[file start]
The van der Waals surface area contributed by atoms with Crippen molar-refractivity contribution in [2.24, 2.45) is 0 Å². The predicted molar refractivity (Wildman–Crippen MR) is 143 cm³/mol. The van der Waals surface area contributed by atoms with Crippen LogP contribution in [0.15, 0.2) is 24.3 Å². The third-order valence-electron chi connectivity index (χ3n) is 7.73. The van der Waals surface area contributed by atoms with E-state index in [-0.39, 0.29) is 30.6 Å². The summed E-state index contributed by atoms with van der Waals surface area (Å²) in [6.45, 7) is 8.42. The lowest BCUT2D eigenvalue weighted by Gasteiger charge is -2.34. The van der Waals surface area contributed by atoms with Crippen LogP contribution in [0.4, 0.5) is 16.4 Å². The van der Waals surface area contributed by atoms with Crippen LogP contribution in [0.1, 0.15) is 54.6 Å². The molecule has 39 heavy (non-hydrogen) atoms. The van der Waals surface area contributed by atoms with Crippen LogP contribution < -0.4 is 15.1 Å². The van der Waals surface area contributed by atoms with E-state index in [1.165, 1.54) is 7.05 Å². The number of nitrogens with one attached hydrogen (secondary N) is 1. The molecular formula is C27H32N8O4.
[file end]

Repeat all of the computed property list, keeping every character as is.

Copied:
The van der Waals surface area contributed by atoms with Crippen molar-refractivity contribution in [2.24, 2.45) is 0 Å². The predicted molar refractivity (Wildman–Crippen MR) is 143 cm³/mol. The van der Waals surface area contributed by atoms with Crippen LogP contribution in [0.15, 0.2) is 24.3 Å². The third-order valence-electron chi connectivity index (χ3n) is 7.73. The van der Waals surface area contributed by atoms with E-state index in [-0.39, 0.29) is 30.6 Å². The summed E-state index contributed by atoms with van der Waals surface area (Å²) in [6.45, 7) is 8.42. The lowest BCUT2D eigenvalue weighted by Gasteiger charge is -2.34. The van der Waals surface area contributed by atoms with Crippen LogP contribution in [0.4, 0.5) is 16.4 Å². The van der Waals surface area contributed by atoms with Crippen LogP contribution in [0.1, 0.15) is 54.6 Å². The molecule has 39 heavy (non-hydrogen) atoms. The van der Waals surface area contributed by atoms with Crippen LogP contribution < -0.4 is 15.1 Å². The van der Waals surface area contributed by atoms with E-state index in [1.165, 1.54) is 7.05 Å². The number of nitrogens with one attached hydrogen (secondary N) is 1. The molecular formula is C27H32N8O4.